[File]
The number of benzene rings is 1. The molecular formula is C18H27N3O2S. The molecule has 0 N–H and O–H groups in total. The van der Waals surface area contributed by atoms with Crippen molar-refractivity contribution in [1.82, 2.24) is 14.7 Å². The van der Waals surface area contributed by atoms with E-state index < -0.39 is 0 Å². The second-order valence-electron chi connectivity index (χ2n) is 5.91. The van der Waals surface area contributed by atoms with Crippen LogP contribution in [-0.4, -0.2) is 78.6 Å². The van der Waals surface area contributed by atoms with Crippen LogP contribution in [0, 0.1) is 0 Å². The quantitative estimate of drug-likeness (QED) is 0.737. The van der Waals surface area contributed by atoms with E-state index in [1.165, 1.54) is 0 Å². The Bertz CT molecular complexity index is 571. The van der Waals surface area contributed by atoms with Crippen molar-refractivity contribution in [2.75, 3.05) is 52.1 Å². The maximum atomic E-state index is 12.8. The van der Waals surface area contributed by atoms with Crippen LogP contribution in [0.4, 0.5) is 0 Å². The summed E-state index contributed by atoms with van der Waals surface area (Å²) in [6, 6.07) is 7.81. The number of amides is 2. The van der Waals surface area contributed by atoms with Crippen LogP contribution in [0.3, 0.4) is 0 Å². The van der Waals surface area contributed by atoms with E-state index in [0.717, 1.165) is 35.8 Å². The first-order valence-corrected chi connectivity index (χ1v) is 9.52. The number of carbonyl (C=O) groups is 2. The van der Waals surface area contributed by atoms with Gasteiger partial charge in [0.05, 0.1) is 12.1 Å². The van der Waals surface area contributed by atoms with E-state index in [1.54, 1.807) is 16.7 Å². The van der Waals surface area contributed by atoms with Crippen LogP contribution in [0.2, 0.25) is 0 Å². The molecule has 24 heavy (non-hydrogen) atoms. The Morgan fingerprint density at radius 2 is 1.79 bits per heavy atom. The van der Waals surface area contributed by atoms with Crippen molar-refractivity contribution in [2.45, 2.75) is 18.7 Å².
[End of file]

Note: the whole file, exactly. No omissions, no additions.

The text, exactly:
The number of benzene rings is 1. The molecular formula is C18H27N3O2S. The molecule has 0 N–H and O–H groups in total. The van der Waals surface area contributed by atoms with Crippen molar-refractivity contribution in [1.82, 2.24) is 14.7 Å². The van der Waals surface area contributed by atoms with E-state index < -0.39 is 0 Å². The second-order valence-electron chi connectivity index (χ2n) is 5.91. The van der Waals surface area contributed by atoms with Crippen LogP contribution in [-0.4, -0.2) is 78.6 Å². The van der Waals surface area contributed by atoms with Crippen LogP contribution in [0, 0.1) is 0 Å². The quantitative estimate of drug-likeness (QED) is 0.737. The van der Waals surface area contributed by atoms with E-state index in [1.165, 1.54) is 0 Å². The Bertz CT molecular complexity index is 571. The van der Waals surface area contributed by atoms with Crippen molar-refractivity contribution in [2.75, 3.05) is 52.1 Å². The maximum atomic E-state index is 12.8. The van der Waals surface area contributed by atoms with Crippen LogP contribution in [0.4, 0.5) is 0 Å². The summed E-state index contributed by atoms with van der Waals surface area (Å²) in [6, 6.07) is 7.81. The number of amides is 2. The van der Waals surface area contributed by atoms with Crippen LogP contribution in [0.3, 0.4) is 0 Å². The van der Waals surface area contributed by atoms with E-state index in [0.717, 1.165) is 35.8 Å². The first-order valence-corrected chi connectivity index (χ1v) is 9.52. The number of carbonyl (C=O) groups is 2. The van der Waals surface area contributed by atoms with Gasteiger partial charge in [0.05, 0.1) is 12.1 Å². The van der Waals surface area contributed by atoms with E-state index in [1.54, 1.807) is 16.7 Å². The van der Waals surface area contributed by atoms with Crippen LogP contribution in [0.2, 0.25) is 0 Å². The molecule has 24 heavy (non-hydrogen) atoms. The Morgan fingerprint density at radius 2 is 1.79 bits per heavy atom. The van der Waals surface area contributed by atoms with Crippen molar-refractivity contribution in [2.45, 2.75) is 18.7 Å².